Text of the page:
How to Design with Localization in Mind?
Twenty years ago, the internet was predominantly English-speaking, and only about 6.8% of the world’s population was on it. Today, circa 56% of the planet’s inhabitants are connected to the world wide web.
This massive growth in internet users has created an unprecedented necessity for websites to adapt their interfaces for multiple languages. Further, we started accommodating sites to culture — a process commonly called localization or “l10n.”
When a business opens its “doors” to a global market, there are many technical implications to the process, yet one of the most complex and creatively-engaging aspects is minimizing the friction between a person’s cultural background and a website’s interface.
In this article, we’ll look into the essential aspects organizations need to take into account when designing localized interfaces and websites. Let’s dive right in, shall we?
Why localize in the first place?
Localization has an impressive effect on businesses revenue. While it often is quite an expensive endeavor, it is most certainly a very high return investment. Here are the major benefits:
- It will considerably increase your market share both nationally and internationally
- Your business will see a more significant influx of revenue
- It will build the right brand image due to eliminating cultural sensitivities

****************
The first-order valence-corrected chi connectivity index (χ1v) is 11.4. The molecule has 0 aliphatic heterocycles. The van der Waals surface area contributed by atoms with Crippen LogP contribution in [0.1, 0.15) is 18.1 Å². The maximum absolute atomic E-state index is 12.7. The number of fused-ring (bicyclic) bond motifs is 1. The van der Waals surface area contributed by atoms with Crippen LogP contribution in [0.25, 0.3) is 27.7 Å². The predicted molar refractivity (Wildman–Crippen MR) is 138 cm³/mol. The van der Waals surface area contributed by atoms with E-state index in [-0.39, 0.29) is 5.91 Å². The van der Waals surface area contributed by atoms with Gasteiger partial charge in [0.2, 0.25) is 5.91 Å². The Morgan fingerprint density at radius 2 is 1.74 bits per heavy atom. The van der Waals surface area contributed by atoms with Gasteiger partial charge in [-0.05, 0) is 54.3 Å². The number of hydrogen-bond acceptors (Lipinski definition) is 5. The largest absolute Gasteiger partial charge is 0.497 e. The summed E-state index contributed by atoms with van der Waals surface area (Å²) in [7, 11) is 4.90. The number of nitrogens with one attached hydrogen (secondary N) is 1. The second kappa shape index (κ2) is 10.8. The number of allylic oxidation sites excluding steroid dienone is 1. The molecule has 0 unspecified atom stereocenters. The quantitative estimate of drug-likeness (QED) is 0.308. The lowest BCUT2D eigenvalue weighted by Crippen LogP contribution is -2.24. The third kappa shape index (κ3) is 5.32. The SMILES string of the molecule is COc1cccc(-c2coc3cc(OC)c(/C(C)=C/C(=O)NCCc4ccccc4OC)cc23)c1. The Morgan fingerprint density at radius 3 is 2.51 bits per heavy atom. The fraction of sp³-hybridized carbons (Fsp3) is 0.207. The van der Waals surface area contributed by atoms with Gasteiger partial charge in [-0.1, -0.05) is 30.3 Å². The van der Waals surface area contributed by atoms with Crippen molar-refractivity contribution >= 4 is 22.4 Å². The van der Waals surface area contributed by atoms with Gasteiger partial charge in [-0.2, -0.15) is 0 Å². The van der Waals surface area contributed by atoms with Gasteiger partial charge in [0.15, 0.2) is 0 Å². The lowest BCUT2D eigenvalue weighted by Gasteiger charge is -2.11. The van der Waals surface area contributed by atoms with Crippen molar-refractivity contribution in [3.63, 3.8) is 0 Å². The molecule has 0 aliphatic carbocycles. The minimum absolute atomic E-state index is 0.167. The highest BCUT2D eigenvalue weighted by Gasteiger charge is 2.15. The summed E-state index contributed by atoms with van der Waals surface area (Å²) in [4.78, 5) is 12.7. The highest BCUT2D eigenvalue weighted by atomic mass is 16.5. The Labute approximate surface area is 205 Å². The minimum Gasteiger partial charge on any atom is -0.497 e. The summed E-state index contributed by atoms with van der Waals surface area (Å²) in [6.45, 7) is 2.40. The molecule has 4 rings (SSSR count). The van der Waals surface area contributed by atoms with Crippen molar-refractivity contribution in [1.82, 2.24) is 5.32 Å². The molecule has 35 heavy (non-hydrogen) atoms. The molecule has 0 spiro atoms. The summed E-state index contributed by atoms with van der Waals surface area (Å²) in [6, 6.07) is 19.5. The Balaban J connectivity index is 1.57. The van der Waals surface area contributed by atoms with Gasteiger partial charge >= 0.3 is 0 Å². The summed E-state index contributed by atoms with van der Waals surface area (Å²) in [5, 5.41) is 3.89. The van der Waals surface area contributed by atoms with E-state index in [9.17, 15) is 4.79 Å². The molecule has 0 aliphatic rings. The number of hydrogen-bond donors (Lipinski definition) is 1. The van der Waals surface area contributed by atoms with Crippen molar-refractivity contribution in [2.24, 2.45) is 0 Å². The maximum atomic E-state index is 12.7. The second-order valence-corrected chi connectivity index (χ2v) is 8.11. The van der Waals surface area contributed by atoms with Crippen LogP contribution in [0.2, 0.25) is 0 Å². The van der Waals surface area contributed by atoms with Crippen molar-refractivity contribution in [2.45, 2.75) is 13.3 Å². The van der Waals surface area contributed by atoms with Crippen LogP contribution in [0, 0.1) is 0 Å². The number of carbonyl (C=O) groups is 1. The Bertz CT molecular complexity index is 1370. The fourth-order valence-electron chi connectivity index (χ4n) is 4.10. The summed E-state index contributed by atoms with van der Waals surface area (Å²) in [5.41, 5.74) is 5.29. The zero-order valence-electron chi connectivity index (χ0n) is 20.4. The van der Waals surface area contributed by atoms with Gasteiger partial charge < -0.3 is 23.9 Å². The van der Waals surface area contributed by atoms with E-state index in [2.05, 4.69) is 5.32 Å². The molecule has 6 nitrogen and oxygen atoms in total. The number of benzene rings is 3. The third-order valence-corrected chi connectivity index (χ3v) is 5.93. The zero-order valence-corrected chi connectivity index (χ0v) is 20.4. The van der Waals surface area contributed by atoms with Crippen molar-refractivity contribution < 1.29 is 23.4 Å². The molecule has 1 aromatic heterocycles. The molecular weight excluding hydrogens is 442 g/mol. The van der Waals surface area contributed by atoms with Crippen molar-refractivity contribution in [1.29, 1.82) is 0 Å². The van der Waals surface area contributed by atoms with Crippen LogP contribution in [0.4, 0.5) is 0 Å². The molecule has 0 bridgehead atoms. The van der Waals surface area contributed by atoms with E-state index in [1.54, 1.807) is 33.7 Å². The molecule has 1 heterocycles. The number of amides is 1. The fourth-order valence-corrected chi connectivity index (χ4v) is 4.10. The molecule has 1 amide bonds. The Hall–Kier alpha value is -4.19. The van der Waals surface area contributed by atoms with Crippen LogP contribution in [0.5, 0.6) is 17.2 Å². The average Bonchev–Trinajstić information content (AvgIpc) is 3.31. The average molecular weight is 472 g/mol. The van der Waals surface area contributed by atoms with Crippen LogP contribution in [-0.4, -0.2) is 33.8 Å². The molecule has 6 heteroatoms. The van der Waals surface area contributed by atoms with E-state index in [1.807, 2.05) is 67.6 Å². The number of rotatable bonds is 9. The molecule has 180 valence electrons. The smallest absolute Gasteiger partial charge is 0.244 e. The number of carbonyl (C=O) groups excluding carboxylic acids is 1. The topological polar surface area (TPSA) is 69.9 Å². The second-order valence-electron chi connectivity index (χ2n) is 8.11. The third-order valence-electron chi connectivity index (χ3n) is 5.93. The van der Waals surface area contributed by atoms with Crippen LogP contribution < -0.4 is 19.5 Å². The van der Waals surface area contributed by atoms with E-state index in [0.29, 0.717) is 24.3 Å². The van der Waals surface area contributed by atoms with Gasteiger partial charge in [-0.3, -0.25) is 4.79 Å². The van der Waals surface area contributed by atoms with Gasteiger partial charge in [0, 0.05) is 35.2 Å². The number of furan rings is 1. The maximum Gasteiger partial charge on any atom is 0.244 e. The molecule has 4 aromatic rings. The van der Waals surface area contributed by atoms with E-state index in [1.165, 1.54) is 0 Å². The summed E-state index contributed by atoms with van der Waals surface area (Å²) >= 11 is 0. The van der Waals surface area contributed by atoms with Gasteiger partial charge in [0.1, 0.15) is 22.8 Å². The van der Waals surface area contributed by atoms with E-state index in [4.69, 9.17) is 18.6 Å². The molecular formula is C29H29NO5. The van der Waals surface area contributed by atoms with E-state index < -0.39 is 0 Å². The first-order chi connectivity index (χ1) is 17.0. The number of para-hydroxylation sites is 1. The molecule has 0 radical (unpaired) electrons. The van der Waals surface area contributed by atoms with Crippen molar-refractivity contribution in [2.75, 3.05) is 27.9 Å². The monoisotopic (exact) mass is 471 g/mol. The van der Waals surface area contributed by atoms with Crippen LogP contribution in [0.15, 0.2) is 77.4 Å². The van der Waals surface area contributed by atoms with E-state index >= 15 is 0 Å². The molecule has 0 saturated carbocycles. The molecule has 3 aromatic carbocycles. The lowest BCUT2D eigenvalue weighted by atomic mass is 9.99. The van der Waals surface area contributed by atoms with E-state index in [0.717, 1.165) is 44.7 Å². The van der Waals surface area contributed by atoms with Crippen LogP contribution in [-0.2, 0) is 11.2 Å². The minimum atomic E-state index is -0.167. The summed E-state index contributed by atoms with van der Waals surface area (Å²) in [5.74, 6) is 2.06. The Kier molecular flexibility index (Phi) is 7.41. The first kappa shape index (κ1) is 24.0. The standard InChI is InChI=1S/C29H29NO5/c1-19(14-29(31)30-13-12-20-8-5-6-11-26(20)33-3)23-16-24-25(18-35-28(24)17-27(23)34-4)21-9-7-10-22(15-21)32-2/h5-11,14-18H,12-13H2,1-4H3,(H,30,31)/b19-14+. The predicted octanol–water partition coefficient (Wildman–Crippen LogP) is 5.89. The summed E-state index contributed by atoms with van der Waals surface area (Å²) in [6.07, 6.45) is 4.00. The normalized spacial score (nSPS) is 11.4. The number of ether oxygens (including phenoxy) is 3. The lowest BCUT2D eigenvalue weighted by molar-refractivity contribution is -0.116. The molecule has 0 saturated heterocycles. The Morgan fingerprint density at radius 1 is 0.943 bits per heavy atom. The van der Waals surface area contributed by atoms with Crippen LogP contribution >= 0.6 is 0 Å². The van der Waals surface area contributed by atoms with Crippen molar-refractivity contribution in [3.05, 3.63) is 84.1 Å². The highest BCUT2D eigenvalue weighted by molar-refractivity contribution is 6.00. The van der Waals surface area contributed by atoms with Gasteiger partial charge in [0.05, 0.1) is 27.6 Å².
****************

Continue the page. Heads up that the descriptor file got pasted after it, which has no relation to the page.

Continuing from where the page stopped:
- It will allow you to connect with your customers and drive loyalty
- You will have a considerable edge over your competition
Similarly, an unlocalized app or website experience is relatively problematic for users. According to Statista, there are massive numbers of people that simply stop using an app due to weak localization.
Share of users who stopped using an app because it was not appropriately localized as of March 2014
1. Localized design demands space
Languages come in a large variety of shapes and sizes, and they very often drastically differ from a word length perspective.
When you begin working on a localized design, it’s essential to take into account the length of each linguistic component on your site or interface. Ironically, this is the least technical aspect of designing a site, yet it has the most potential to ruin the user’s experience with it. So it’s our responsibility to start obsessing with space in the earlier phases of the process.
Andrew Kahneman, a localization professional at TheWordPoint, told us that many languages from the Latin family, like German, Italian, French, Portuguese, and Romanian will generally demand more space than their equivalents in English, something designers should be aware of when designing for the European market.
Below, you’ll find an example of the word “views” translated into multiple European and Asian languages to exemplify the difference.
If you’re designing a site for a character-based language such as Korean, Chinese, Hindi, and so forth, it’s essential to make some changes to the font size. Here are a few basic recommendations that will considerably improve the text’s readability:
- You’ll have to make the fonts smaller. On average by around 15-20%.
- You’ll have to make adjustments regarding line-height. Increase it by approximately 15-20% as well.